Professor Kevin Kenny, the author of "Diaspora," will speak about the Paxton Boys, an 18th-century Pennsylvania militia, at Glucksman Ireland House on Friday evening, April 12, as part of a two-day symposium on the Scotch-Irish. For more details, see the end of this piece. HIGGINSPHOTONYC.COM
Page Turner / Edited by Peter McDermott
“The word ‘diaspora’ is everywhere,” writes Kevin Kenny in the opening line of his most recent book. “It is increasingly widespread in academic, journalistic, political, and popular usage. But what does diaspora mean? Until quite recently, the word had a specific and restricted meaning, referring principally to the dispersal and exile of the Jews.”
Added the Professor of History and Glucksman Professor in Irish Studies at New York University, “In the 20th century, the meaning of the term gradually expanded to cover the involuntary dispersal of other populations, especially Armenians and people of African descent.”
Kenny, who received his PhD from Columbia University, comments a little later, “Problems arise when diaspora is too rigidly defined, but also when its meaning is left open-ended.”
Hence the need for his book.
“Diaspora: A Very Short Introduction,” Kenny told the Echo, “examines a central concept in the study of migration. I argue that diaspora is an idea with three central elements – relocation, connectivity, and return – and I show how migrants, journalists, scholars and policy-makers use this idea to make sense of the world migration creates. While most of my work has concentrated on Irish migration, I broaden the focus in this book to consider Jewish, African, and Asian history alongside the Irish case.”
Former High Commissioner for Human Rights and Irish President Mary Robinson said Professor Kenny’s book is “an excellent contribution to the study of the past, present, and the most all-important future of diasporas – written with remarkable clarity. In a fascinating way, he argues that diasporas transcend territories but can serve to strengthen rather than undermine nation states. Highly recommended.”
Place of birth: Born in London, raised in Dublin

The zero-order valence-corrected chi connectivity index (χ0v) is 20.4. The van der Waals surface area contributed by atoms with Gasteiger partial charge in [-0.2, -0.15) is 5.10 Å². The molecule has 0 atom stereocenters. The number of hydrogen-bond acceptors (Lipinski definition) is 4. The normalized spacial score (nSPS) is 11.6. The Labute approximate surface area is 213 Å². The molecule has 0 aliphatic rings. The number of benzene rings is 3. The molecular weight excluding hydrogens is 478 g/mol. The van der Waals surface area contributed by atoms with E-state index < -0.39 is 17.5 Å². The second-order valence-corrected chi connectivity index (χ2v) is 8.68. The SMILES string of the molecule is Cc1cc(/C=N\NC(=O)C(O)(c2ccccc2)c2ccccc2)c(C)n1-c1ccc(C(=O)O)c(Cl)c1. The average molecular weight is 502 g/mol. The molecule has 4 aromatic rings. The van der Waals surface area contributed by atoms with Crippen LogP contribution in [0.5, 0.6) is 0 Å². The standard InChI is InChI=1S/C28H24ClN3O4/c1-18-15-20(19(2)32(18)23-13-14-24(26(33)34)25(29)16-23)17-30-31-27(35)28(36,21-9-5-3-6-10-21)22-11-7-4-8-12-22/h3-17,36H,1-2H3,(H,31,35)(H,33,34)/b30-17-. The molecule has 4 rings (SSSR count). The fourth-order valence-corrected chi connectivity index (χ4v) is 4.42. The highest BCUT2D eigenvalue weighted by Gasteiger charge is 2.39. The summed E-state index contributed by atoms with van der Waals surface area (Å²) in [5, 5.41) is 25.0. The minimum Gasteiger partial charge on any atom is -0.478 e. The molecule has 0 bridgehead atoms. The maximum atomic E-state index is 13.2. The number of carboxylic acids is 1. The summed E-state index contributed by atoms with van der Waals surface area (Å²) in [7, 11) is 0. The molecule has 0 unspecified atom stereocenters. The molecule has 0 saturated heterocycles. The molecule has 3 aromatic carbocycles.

Spouse: Rosanna Crocitto
Children: Michael and Owen
Residence: New York City
Published works: “Making Sense of the Molly Maguires” (1998), “The American Irish: A History” (2000), “Ireland and the British Empire” (editor, 2004), “Peaceable Kingdom Lost: The Paxton Boys and the Destruction of William Penn’s Holy Experiment” (2009), “Diaspora: A Very Short Introduction” (2013).
What is your writing routine? Are there ideal conditions?
I can write in almost any conditions as long as I have a block of time. If I don’t have a suitable amount of time, I prefer not to try. Unlike many writers, I don’t set daily word quotas, and I don’t find it helpful to write for half an hour in an otherwise packed day. But if have a morning, a day, a weekend, or a week to myself, I can accomplish a lot. For me, there are three phases in writing a history book – researching, planning, and drafting – and I approach them sequentially. I gather my materials first, then sift and winnow, and only then do I allow myself to write. Because I plan everything in advance, writing is the least time-consuming of the three phases; the second phase – making sense of my research and organizing it so that I can eventually begin to write – is by far the most time-consuming. As for my daily routine, I write fluently in the morning and I can barely write anything at night.
What advice do you have for aspiring writers?
I train a lot of graduate students and, for the kind of writing we do, I advise them to follow my three-part approach to researching, planning, and drafting [see previous answer]. Producing a top-down outline before they start writing demystifies the process. The more detailed the outline, the less room there is for anything resembling “writer’s block.”
Name three books that are memorable in terms of your reading pleasure.
“The Importance of Being Earnest” – Oscar Wilde’s comic inversion of everything.
“The End of Hidden Ireland: Rebellion, Famine, and Emigration” – Bob Scally’s excavation of a rural community, long hidden from sight, that emerges into visibility during the Great Famine at the moment of its dissolution.
“Crime and Punishment” – perhaps a young person’s book, but the greatest of all philosophical detective novels. I once saw a dramatized version by a Moscow theater company, with Raskolnikov’s axe-wielding conscience getting his own part.
What books are you currently reading?
Sebastian Barry’s “The Secret Scripture” and Cormac McCarthy’s “Blood Meridian: Or the Evening Redness in the West.”
Is there a book you wish you had written?
Name a book that you were pleasantly surprised by.
Every book I enjoy.
If you could meet one author, living or dead, who would it be?
The 17th century philosopher Baruch Spinoza, who appears to have achieved equanimity.
What book changed your life?
A book that changed my life as a historian is E. P. Thompson’s “The Making of the English Working Class” (1963), which I read – all 800 pages of it – when I was an undergraduate. I stand at the tail-end of the generation of historians shaped by Thompson’s call to rescue the downtrodden from “the enormous condescension of posterity.”
What is your favorite spot in Ireland?
You’re Irish if...
...you love the sound of words, especially written words.